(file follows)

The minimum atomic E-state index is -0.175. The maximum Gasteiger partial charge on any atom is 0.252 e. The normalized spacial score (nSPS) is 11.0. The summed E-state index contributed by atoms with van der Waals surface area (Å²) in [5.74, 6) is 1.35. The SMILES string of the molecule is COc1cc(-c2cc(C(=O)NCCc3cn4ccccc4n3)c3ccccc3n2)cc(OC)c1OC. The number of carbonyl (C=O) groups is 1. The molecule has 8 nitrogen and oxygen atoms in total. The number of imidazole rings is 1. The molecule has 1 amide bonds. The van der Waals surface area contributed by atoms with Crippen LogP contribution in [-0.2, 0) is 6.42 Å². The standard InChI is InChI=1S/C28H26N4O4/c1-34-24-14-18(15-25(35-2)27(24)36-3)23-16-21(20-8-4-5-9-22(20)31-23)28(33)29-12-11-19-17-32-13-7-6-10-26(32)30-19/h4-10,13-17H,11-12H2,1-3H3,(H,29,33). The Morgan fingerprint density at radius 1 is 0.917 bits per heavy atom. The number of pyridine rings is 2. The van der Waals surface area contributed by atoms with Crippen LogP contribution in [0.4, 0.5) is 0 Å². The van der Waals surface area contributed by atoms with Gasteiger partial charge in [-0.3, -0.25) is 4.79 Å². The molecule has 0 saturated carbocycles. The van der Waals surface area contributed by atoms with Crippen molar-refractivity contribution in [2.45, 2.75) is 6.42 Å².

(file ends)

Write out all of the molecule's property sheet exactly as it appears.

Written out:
The minimum atomic E-state index is -0.175. The maximum Gasteiger partial charge on any atom is 0.252 e. The normalized spacial score (nSPS) is 11.0. The summed E-state index contributed by atoms with van der Waals surface area (Å²) in [5.74, 6) is 1.35. The SMILES string of the molecule is COc1cc(-c2cc(C(=O)NCCc3cn4ccccc4n3)c3ccccc3n2)cc(OC)c1OC. The number of carbonyl (C=O) groups is 1. The molecule has 8 nitrogen and oxygen atoms in total. The number of imidazole rings is 1. The molecule has 1 amide bonds. The van der Waals surface area contributed by atoms with Crippen LogP contribution in [-0.2, 0) is 6.42 Å². The standard InChI is InChI=1S/C28H26N4O4/c1-34-24-14-18(15-25(35-2)27(24)36-3)23-16-21(20-8-4-5-9-22(20)31-23)28(33)29-12-11-19-17-32-13-7-6-10-26(32)30-19/h4-10,13-17H,11-12H2,1-3H3,(H,29,33). The Morgan fingerprint density at radius 1 is 0.917 bits per heavy atom. The number of pyridine rings is 2. The van der Waals surface area contributed by atoms with Crippen LogP contribution in [0.4, 0.5) is 0 Å². The van der Waals surface area contributed by atoms with Gasteiger partial charge in [-0.3, -0.25) is 4.79 Å². The molecule has 0 saturated carbocycles. The van der Waals surface area contributed by atoms with Crippen molar-refractivity contribution in [2.45, 2.75) is 6.42 Å².